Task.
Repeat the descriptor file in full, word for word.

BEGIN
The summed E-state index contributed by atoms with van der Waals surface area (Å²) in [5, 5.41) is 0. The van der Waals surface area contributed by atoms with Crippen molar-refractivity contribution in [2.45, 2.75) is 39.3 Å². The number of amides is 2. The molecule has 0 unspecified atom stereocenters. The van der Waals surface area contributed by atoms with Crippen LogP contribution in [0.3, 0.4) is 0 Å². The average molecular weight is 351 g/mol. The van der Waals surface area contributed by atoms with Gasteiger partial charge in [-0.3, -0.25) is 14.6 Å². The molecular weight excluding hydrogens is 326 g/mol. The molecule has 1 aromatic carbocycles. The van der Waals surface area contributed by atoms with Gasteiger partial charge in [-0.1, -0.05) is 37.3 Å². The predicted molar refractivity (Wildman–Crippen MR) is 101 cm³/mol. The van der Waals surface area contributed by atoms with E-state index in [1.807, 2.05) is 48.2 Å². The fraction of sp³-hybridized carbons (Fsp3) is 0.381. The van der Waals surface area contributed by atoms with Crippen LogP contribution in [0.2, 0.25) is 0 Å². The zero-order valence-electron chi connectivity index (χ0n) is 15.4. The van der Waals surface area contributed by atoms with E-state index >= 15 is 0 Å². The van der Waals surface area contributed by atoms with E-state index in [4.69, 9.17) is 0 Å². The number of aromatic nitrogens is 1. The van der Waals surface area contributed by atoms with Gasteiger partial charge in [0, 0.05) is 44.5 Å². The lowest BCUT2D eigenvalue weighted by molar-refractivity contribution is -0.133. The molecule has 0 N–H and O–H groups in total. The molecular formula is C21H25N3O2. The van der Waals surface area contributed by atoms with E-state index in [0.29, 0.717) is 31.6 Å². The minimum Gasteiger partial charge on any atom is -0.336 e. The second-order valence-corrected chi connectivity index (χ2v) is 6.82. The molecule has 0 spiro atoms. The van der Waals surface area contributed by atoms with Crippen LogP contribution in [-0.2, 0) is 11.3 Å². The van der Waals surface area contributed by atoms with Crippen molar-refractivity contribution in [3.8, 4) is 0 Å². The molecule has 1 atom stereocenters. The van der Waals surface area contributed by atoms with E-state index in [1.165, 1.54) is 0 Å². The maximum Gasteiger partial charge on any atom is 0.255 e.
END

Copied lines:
The summed E-state index contributed by atoms with van der Waals surface area (Å²) in [5, 5.41) is 0. The van der Waals surface area contributed by atoms with Crippen molar-refractivity contribution in [2.45, 2.75) is 39.3 Å². The number of amides is 2. The molecule has 0 unspecified atom stereocenters. The van der Waals surface area contributed by atoms with Crippen LogP contribution in [0.3, 0.4) is 0 Å². The average molecular weight is 351 g/mol. The van der Waals surface area contributed by atoms with Gasteiger partial charge in [-0.3, -0.25) is 14.6 Å². The molecular weight excluding hydrogens is 326 g/mol. The molecule has 1 aromatic carbocycles. The van der Waals surface area contributed by atoms with Gasteiger partial charge in [-0.1, -0.05) is 37.3 Å². The predicted molar refractivity (Wildman–Crippen MR) is 101 cm³/mol. The van der Waals surface area contributed by atoms with E-state index in [1.807, 2.05) is 48.2 Å². The fraction of sp³-hybridized carbons (Fsp3) is 0.381. The van der Waals surface area contributed by atoms with Crippen LogP contribution in [0.2, 0.25) is 0 Å². The zero-order valence-electron chi connectivity index (χ0n) is 15.4. The van der Waals surface area contributed by atoms with E-state index >= 15 is 0 Å². The van der Waals surface area contributed by atoms with E-state index in [4.69, 9.17) is 0 Å². The number of aromatic nitrogens is 1. The van der Waals surface area contributed by atoms with Gasteiger partial charge in [0, 0.05) is 44.5 Å². The lowest BCUT2D eigenvalue weighted by molar-refractivity contribution is -0.133. The molecule has 0 N–H and O–H groups in total. The molecular formula is C21H25N3O2. The van der Waals surface area contributed by atoms with E-state index in [0.29, 0.717) is 31.6 Å². The minimum Gasteiger partial charge on any atom is -0.336 e. The second-order valence-corrected chi connectivity index (χ2v) is 6.82. The molecule has 0 spiro atoms. The van der Waals surface area contributed by atoms with Crippen LogP contribution in [-0.2, 0) is 11.3 Å². The van der Waals surface area contributed by atoms with Crippen molar-refractivity contribution in [3.8, 4) is 0 Å². The molecule has 1 atom stereocenters. The van der Waals surface area contributed by atoms with E-state index in [1.165, 1.54) is 0 Å². The maximum Gasteiger partial charge on any atom is 0.255 e.